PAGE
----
In a place on the edge of reality where magic is real, a community is threatened by dark forces that lurk ominously around every shadowed corner. Insidious secrets come to light and bizarre cults are exposed. A professor and paranormal scholar must save his students from a grisly demise as evil from another world invades the quiet spaces we all take refuge in. This is the world of Harbinger Island, the debut novel from Dorian Dawes, and it’s a terrifying place to live. There is both a cosmic scope of impending doom and a focus on a small interconnected band of queer misfits that must attempt survival in the face of the worst horror they have ever known.
Dawes has created a world of impressive scope, where the occult terror feels oppressive enough to leak through the pages into the real world. It also isn’t the typical whitewashed story one would expect from the horror genre. Instead, audiences are treated to a truly diverse cast where people of different genders, sexualities, races and ethnicities step out of the background to claim their rightful place at the front of the story.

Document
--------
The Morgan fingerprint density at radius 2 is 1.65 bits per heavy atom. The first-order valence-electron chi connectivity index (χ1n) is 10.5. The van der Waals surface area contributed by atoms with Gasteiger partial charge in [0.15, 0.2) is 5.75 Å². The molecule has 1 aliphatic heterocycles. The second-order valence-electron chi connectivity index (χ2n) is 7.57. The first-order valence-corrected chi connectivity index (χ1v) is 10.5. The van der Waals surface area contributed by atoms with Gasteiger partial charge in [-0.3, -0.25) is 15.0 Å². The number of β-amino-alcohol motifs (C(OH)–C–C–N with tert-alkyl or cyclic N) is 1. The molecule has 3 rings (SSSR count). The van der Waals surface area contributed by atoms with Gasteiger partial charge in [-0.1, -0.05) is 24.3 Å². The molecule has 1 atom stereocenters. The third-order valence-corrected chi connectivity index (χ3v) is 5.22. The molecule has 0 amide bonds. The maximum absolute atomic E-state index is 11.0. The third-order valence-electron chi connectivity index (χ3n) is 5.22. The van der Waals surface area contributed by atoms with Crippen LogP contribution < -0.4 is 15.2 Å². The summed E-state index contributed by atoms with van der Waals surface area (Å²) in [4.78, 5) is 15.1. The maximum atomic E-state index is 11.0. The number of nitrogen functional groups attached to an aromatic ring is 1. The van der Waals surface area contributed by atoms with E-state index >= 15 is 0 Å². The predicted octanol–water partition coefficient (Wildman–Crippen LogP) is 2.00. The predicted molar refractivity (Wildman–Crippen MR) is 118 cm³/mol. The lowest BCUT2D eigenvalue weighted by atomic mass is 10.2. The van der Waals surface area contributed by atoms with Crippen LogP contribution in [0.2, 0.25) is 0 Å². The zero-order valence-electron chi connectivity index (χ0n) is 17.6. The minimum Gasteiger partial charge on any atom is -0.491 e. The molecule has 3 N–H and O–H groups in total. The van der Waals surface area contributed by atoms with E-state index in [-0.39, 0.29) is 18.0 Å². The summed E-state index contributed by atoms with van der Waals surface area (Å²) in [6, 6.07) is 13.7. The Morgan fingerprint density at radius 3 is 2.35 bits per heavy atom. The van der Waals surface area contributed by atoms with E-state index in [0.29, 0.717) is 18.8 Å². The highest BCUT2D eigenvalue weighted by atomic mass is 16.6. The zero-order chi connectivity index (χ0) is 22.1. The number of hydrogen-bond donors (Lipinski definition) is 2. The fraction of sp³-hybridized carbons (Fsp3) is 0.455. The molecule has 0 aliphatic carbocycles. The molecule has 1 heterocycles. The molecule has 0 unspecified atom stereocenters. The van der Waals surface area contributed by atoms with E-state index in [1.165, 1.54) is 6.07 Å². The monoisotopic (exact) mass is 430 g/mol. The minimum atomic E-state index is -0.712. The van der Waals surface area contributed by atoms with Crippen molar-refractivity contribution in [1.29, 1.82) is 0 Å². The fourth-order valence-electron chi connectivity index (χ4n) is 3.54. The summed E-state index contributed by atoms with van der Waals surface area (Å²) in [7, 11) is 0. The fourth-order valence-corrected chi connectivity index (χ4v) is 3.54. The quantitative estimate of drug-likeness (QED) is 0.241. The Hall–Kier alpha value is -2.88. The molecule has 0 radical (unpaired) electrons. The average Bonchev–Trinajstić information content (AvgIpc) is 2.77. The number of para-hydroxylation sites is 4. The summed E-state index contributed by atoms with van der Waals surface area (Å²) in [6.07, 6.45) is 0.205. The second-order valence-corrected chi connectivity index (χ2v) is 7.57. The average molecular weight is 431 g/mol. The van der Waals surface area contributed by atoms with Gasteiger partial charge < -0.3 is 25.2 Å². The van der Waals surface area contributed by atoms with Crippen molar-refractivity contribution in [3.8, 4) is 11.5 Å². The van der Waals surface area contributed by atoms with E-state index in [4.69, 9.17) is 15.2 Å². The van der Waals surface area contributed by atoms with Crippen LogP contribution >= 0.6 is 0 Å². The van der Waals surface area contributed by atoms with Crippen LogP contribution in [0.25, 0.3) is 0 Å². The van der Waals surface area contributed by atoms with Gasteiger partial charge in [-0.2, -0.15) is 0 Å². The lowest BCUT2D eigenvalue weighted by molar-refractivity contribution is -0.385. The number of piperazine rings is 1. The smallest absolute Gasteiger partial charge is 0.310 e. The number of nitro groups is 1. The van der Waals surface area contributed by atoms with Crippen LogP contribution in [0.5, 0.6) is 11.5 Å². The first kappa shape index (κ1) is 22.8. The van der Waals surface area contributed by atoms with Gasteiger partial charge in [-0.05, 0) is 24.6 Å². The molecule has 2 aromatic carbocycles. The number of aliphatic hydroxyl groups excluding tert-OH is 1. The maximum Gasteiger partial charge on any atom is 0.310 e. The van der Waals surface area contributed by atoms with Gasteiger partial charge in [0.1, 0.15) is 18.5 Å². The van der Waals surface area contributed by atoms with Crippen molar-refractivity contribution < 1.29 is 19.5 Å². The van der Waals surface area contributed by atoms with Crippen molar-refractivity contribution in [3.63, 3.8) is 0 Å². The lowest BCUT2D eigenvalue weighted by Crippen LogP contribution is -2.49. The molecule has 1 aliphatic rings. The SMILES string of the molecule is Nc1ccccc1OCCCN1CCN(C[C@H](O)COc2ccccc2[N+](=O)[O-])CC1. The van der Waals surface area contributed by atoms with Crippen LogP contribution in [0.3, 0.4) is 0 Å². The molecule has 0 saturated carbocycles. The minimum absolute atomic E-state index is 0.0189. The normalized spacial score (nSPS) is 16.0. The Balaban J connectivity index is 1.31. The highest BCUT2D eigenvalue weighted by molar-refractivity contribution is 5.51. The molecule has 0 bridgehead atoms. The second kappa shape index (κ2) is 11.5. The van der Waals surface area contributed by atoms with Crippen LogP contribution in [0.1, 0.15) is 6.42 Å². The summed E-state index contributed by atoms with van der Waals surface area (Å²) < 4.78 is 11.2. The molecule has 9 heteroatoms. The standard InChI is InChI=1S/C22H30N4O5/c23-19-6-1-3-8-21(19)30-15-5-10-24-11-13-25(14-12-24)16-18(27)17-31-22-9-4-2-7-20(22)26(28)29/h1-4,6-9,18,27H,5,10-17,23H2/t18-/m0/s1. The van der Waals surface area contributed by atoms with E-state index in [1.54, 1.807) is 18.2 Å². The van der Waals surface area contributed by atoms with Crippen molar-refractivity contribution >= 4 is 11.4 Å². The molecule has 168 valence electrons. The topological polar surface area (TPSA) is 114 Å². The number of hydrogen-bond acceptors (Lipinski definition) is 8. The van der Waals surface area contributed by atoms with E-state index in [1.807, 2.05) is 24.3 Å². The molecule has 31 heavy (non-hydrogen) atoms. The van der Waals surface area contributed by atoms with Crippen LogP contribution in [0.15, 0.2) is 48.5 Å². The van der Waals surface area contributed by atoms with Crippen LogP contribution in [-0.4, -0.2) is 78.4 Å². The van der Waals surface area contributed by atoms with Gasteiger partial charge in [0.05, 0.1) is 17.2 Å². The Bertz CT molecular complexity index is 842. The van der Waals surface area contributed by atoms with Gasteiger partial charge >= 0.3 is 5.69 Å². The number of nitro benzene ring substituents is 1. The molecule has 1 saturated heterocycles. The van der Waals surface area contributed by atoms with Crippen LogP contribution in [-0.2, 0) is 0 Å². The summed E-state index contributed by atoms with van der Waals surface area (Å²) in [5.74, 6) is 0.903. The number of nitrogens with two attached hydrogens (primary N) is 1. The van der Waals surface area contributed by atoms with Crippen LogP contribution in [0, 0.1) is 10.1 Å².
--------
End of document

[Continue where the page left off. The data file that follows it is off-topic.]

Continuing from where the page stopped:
I got a chance to speak with Dorian about the universe of their creation, the inspiration for their fascinating characters, and horror’s need for diversity as a whole.
Tell me about how the novel evolved. I know it first started as a tabletop RPG campaign and then you put the short stories on your Patreon. Was it always your intention to publish it in book form or did that idea come later?
When I was originally drafting up the idea and the concept for Harbinger Island, I had no idea what I was going to do with it. I was just so desperate for this modern fantasy horror type thing. It started with the tabletop campaign. It was after the short stories that the idea of putting them together in a weird kind of anthology came into being. It was kind of the intention from the get-go, once I started writing down the stories.
Putting the short stories together in the whole similar universe and having them interconnected — it did it start out that way? Did you create the universe gradually as you wrote the stories or was it all plotted in your head already?
A lot of it came from again when I was creating things for the tabletop campaign, so I had a good idea of the specifics and basics of everything. I had the Carcosa Syndicate. I had the Eldritch horrors. I had the names of the towns, but some other things kind of came in while I was writing, like Rosie was a last minute addition. I had so much fun with her. She kind of came on while I was writing it out each story so there were some things that were new. It was basically a mixture of what I already knew in my head versus the building blocks that were kind of emerging as I was writing each individual story.